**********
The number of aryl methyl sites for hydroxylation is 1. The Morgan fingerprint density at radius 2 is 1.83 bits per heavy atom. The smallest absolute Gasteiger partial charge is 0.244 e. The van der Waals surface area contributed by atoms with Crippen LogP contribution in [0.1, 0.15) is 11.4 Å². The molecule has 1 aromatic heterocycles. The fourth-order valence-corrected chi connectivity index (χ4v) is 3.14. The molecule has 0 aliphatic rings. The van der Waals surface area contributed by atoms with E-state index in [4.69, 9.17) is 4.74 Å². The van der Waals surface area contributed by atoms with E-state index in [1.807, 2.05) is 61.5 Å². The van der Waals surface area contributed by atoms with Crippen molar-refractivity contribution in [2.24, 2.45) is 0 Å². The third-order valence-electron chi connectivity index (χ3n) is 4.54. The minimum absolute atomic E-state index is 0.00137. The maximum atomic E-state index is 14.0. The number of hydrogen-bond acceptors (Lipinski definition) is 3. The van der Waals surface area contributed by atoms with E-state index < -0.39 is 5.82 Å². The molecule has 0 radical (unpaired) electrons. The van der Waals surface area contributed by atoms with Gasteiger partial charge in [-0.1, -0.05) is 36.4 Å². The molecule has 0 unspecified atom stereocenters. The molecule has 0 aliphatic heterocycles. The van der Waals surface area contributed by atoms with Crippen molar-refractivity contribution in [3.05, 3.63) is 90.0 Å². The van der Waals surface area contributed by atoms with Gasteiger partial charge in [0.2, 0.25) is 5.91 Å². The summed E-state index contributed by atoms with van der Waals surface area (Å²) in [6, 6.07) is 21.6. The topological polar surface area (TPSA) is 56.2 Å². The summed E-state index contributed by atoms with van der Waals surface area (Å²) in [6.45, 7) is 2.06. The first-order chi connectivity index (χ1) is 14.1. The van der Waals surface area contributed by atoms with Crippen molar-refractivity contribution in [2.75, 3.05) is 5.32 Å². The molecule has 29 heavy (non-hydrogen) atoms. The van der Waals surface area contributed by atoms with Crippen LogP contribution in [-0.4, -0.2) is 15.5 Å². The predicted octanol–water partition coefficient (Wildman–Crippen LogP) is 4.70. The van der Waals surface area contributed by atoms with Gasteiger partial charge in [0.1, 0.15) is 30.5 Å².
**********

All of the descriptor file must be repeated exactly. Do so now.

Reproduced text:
The number of aryl methyl sites for hydroxylation is 1. The Morgan fingerprint density at radius 2 is 1.83 bits per heavy atom. The smallest absolute Gasteiger partial charge is 0.244 e. The van der Waals surface area contributed by atoms with Crippen LogP contribution in [0.1, 0.15) is 11.4 Å². The molecule has 1 aromatic heterocycles. The fourth-order valence-corrected chi connectivity index (χ4v) is 3.14. The molecule has 0 aliphatic rings. The van der Waals surface area contributed by atoms with E-state index in [4.69, 9.17) is 4.74 Å². The van der Waals surface area contributed by atoms with E-state index in [1.807, 2.05) is 61.5 Å². The van der Waals surface area contributed by atoms with Crippen molar-refractivity contribution in [2.24, 2.45) is 0 Å². The third-order valence-electron chi connectivity index (χ3n) is 4.54. The minimum absolute atomic E-state index is 0.00137. The maximum atomic E-state index is 14.0. The number of hydrogen-bond acceptors (Lipinski definition) is 3. The van der Waals surface area contributed by atoms with E-state index < -0.39 is 5.82 Å². The molecule has 0 radical (unpaired) electrons. The van der Waals surface area contributed by atoms with Gasteiger partial charge in [-0.1, -0.05) is 36.4 Å². The molecule has 0 unspecified atom stereocenters. The molecule has 0 aliphatic heterocycles. The van der Waals surface area contributed by atoms with Crippen molar-refractivity contribution in [3.05, 3.63) is 90.0 Å². The van der Waals surface area contributed by atoms with Gasteiger partial charge in [0.2, 0.25) is 5.91 Å². The summed E-state index contributed by atoms with van der Waals surface area (Å²) in [6, 6.07) is 21.6. The topological polar surface area (TPSA) is 56.2 Å². The summed E-state index contributed by atoms with van der Waals surface area (Å²) in [6.45, 7) is 2.06. The first-order chi connectivity index (χ1) is 14.1. The van der Waals surface area contributed by atoms with Crippen molar-refractivity contribution in [2.75, 3.05) is 5.32 Å². The molecule has 29 heavy (non-hydrogen) atoms. The van der Waals surface area contributed by atoms with Crippen LogP contribution in [-0.4, -0.2) is 15.5 Å². The predicted octanol–water partition coefficient (Wildman–Crippen LogP) is 4.70. The van der Waals surface area contributed by atoms with Gasteiger partial charge in [0.1, 0.15) is 30.5 Å².